The fresh kind most recipes opt be listed in good greengrocers in midsummer, but if not, Olney recommends the dried kind, even if they” never have the finesse of fresh “. His recipe- or rather that of Lulu Peyraud, a friend from the region whose recipes form the bulk of his journal Lulu’s Provencal Table– immerses dehydrated cannellini overnight, then boils them for 15 times before adding them to the soup. This is fine if, like Peyraud, you plan to simmer your soup for more than two hours, but as I shan’t be doing so, I’m going to cook the beans separately, with a clove of garlic and a inlet foliage, as Jackson indicates, and add them, together with any remaining starchy cooking liquid, to the soup when it’s almost done.

White beans are the most common in the recipes I try, but borlotti are likewise used by Craig and others- I find some dried ones in the eastern European section of my local supermarket, and in the healthfood shop, too. Use whichever you prefer, or a mixture, though I’d advise prepare them separately, because they’re likely to soften at different rates.

You could use tinned beans in extremis, but, even though I’m not averse to a shortcut, I find all the ones I try a little bit mushy, even before reheating.

The broth

I’m surprised had found that both Peyraud, and Gedda and Moine, make their soups with a meat base. Peyraud adds a lamb shank to the pan,” whose soft flavour and gelatine reinforce the velvety quality drawn from the squash and the shell beans “; Olney reports her as saying ” the lamb shank is there simply for flavour and texture. With household, I leave it in the soup and anyone who wants to eat the flesh can have it; when I have guests, I remove the meat from the bone, cut it into tiny parts, and return it to the soup .”

Lulu Peyraud adds a lamb shank to the pot, which she says lends the finished dish a velvety texture.

Gedda and Moine go for a ham hock-joint instead, which devotes their soup a powerfully salty, smoky flavor more like a ham soup than a vegetable one. My testers and I feel the sweetness of the lamb runs better with the earthy flavour of the beans, in particular, but all of us favor the simpler soups that allow the veggies to shine.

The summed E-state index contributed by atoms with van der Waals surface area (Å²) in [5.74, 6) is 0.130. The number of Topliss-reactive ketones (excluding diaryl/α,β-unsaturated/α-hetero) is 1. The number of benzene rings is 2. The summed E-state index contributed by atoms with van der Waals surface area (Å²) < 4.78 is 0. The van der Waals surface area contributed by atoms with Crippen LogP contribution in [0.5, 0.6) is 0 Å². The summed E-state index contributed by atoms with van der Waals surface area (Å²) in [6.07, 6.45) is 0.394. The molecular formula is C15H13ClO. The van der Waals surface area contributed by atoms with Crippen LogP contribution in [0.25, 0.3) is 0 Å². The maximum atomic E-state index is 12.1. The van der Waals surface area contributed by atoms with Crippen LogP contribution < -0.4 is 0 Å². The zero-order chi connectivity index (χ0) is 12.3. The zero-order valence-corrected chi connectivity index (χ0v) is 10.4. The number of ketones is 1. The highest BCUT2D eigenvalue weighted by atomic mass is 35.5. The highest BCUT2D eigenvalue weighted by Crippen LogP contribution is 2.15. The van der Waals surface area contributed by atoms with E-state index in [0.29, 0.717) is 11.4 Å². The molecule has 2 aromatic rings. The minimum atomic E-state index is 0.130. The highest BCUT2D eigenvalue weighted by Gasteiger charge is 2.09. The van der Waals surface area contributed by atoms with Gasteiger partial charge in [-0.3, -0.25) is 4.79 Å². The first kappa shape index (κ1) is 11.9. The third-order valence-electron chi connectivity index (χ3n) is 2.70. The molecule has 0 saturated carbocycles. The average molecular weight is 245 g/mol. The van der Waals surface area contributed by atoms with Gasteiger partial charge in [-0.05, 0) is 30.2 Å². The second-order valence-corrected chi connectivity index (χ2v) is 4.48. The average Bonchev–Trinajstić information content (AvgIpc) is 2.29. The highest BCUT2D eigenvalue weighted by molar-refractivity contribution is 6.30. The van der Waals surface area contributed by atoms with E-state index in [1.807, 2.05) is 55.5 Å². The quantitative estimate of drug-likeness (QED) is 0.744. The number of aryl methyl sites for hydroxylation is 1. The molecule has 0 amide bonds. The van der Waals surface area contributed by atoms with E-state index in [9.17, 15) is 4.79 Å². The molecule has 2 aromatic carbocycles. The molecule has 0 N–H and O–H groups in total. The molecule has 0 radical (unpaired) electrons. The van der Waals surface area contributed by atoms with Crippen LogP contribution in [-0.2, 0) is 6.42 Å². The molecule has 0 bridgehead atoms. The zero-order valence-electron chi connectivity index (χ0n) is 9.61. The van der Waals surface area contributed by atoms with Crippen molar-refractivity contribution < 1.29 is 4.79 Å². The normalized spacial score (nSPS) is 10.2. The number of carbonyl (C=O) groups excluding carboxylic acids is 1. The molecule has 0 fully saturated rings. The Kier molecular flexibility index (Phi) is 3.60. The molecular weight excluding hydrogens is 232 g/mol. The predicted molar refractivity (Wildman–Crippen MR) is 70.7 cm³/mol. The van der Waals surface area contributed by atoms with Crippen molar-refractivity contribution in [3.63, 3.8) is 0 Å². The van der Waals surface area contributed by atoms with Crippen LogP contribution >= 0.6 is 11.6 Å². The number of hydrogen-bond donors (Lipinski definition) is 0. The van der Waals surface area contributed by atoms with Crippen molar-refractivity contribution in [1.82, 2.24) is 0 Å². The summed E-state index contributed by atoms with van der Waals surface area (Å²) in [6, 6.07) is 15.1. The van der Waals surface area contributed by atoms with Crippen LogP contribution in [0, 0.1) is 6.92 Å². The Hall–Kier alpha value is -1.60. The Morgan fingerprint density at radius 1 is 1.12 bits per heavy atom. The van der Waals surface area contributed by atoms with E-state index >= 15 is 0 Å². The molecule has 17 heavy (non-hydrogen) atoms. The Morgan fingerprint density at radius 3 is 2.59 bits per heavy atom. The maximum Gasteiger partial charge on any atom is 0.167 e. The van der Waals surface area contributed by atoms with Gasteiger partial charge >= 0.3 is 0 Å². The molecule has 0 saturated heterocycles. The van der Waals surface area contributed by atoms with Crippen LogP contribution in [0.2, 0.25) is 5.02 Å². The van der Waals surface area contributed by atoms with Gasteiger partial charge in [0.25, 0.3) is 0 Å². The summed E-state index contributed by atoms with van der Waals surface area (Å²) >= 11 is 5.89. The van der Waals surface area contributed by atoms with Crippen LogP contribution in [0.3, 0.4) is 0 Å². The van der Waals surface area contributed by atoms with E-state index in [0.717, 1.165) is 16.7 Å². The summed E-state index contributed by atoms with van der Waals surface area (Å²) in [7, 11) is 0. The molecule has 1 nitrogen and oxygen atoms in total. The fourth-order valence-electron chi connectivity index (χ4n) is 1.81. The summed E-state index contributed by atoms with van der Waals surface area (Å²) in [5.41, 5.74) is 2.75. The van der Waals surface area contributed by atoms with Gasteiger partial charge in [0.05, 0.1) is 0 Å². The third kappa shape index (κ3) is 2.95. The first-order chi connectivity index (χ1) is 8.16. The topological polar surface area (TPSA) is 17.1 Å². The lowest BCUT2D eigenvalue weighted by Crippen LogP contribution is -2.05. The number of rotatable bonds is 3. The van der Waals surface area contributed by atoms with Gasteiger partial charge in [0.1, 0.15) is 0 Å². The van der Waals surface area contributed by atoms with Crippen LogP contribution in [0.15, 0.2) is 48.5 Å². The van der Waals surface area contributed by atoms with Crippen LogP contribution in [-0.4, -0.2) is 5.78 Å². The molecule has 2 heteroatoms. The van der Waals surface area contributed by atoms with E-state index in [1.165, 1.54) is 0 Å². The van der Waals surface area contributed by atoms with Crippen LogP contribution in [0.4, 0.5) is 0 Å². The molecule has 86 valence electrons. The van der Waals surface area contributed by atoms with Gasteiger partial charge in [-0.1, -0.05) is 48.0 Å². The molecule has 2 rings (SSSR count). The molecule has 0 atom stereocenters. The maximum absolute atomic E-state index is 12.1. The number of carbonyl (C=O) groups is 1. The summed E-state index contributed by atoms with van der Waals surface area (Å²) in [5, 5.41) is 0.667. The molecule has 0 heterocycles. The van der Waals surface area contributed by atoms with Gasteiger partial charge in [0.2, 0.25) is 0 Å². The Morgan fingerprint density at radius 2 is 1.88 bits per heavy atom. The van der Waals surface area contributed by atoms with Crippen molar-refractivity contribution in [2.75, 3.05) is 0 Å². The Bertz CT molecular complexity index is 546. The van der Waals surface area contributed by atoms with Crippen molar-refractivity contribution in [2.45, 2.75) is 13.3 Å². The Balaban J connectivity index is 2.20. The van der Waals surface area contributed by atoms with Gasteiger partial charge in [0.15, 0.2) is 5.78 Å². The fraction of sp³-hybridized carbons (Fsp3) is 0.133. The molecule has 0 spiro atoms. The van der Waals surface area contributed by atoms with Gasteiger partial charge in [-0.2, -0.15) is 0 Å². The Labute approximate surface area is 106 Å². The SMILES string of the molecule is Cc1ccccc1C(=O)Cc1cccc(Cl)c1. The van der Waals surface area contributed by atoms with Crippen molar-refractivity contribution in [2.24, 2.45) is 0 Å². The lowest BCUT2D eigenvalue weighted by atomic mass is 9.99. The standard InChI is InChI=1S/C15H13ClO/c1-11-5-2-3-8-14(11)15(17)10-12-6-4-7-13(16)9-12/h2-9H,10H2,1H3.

Roux’s fat-free broth, which starts by infusing sea with onion, herbs and spices, before adding the other members of the veggies to the pan, proves beautifully clear, but absence the richness of recipes such as Craig’s, where the onion base is slowly and patiently cooked down in olive oil until soft and golden, committing the finished broth a yummy richness. This, as well as being careful not to over-dilute the flavors, seems to me to be the secret of a really good soupe au pistou; Jackson describes the desired end result of his recipe as” quite thick-skulled, although there will be enough well-flavoured broth to induce the dish feel soupy “.

The starch

Though you could serve the soup with food instead, pasta shapes it a proper snack in a bowl. Macaroni is the most popular option, though Medecin insists that merely broken up vermicelli will do, while Craig says any small-minded pasta are now working, or indeed a mixture of large and tiny pieces, if you prefer. I also try rice, and find that works very well, if that’s what you happen to have to hand- don’t worry, Medecin died in 2011, so he won’t find out.

Michel Roux’s version is fat-free but not all that rich.

The pistou

Though it’s important to season what M le Maire dubs an” remarkably subtle” broth well- Peyraud also calls for a casual “handful” of coarse sea salt- I don’t think it needs the cayenne pepper, cloves or corsage garni some recipes stick in; for me, it should be a purposely blank canvas for the pistou.

As the identify recommends, this has much in common with pesto, being basil-based, though it generally contains far better garlic and no pine nuts( unless you’re Michel Roux, of course, who can get away with anything in my book ). A simple recipe, yet I to be provided with six most varied sauces- Gedda and Moines call for six garlic cloves to two large handfuls of basil, for example, and Jackson for a mere sixth of a clove for about the same amount of leaves. Feel free to adjust to suit your own savor( and your a blueprint for the rest of the day ). British crybaby that I am, I find simply one clove powerful enough for me.